With Aurora Cannabis (ACB) ready to report first quarter results after the closing bell on Thursday, November 14th, the question arises as to whether or not the company will show signs of strength in the near term, or it’ll report numbers that aren’t inspiring at this season of time in its progress.
In this article we’ll look at why investors and/or shareholders need to temper their expectations for Aurora in the near term, and why the long-term outlook remains strong.
In the short term I don’t see any significant positive catalysts that will drive the share price of the company up. The two major factors that are out of the company’s control, which will be major growth engines for the company in the months and years ahead, are outside of its control; I’m talking about the slow retail licensing process in Canada and the legalization of derivatives in the country.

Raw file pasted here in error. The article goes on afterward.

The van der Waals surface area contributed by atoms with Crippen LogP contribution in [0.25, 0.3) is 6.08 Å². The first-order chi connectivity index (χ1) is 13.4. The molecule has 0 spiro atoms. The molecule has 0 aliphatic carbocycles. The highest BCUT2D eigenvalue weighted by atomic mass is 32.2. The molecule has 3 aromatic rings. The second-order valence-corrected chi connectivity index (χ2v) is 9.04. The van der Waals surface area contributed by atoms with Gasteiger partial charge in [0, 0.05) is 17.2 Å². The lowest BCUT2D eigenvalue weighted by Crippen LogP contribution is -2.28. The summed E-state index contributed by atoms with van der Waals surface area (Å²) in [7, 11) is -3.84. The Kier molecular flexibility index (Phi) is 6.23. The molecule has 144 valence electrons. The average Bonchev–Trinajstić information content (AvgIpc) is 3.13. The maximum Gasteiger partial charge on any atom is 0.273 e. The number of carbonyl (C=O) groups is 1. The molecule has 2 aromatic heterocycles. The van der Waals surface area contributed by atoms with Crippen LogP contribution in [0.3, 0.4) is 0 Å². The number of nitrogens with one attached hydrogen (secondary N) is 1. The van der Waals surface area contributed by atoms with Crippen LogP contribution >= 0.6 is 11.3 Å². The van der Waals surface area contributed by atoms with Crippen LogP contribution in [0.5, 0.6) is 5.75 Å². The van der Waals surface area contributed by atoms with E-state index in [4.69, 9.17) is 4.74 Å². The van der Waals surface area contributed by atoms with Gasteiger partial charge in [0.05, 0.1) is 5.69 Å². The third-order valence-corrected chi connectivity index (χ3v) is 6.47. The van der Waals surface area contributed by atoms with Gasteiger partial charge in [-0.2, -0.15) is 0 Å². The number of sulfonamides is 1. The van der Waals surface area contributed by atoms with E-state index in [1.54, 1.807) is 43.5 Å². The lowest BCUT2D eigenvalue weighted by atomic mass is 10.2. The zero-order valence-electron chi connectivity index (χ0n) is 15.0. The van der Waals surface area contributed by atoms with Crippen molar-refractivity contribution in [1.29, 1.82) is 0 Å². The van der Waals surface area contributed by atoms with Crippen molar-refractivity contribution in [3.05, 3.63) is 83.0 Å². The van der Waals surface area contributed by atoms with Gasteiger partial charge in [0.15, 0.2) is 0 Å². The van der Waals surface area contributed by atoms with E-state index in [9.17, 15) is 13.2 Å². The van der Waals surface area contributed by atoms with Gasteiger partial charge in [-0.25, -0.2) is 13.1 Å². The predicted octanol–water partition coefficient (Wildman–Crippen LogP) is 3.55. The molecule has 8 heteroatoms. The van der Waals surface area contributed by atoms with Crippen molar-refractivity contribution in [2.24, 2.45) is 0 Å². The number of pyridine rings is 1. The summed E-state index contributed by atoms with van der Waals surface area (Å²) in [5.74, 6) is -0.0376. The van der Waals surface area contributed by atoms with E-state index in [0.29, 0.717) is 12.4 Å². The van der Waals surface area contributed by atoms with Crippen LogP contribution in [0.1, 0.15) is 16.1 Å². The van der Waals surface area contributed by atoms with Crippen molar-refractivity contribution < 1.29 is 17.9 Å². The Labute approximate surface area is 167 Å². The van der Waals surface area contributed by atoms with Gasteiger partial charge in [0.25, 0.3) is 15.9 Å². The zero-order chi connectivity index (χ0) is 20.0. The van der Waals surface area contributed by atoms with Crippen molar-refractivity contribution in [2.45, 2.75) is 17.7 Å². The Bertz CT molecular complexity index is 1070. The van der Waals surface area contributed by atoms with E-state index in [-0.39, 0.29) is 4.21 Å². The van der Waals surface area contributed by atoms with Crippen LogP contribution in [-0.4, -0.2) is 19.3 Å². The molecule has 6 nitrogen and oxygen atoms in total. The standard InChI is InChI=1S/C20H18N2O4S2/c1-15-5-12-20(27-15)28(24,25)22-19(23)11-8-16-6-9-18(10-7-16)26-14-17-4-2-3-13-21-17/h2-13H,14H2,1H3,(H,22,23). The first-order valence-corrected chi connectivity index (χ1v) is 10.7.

Even though derivatives have now been legalized in Canada, they won’t be able to be sold until the end of December, meaning it won’t have any significant impact on the performance of Aurora until after the first full calendar quarter of 2020. Even then it’s probable Aurora could take until the second full quarter before it has enough products released to consumers in order to generate revenue that enhances its revenue and earnings performance.
The good news here over the longer term is when its higher margin derivative products are rolled out, it should generate better numbers from recreational pot, while its healthy and growing medical cannabis business continues to grow.
While this is happening, the number of retail outlets in Canada will continue to grow, allowing it to scale further in conjunction with that pace of growth.
I’m expecting the number of retail outlets in Canada to consistently growth, but it remains to be seen how rapidly the pace will pick up. Either way, derivatives and the growing number of retail stores will be positive growth catalysts for Aurora in the months and years ahead.
Also important to consider is most, if not all of this, is already priced into its share price, so even incremental improvements will boost its share price going forward.
The problem with Aurora Cannabis, as with other cannabis companies that enjoyed soaring growth over the last couple of years, is it wildly raised investors’ expectations concerning the company, and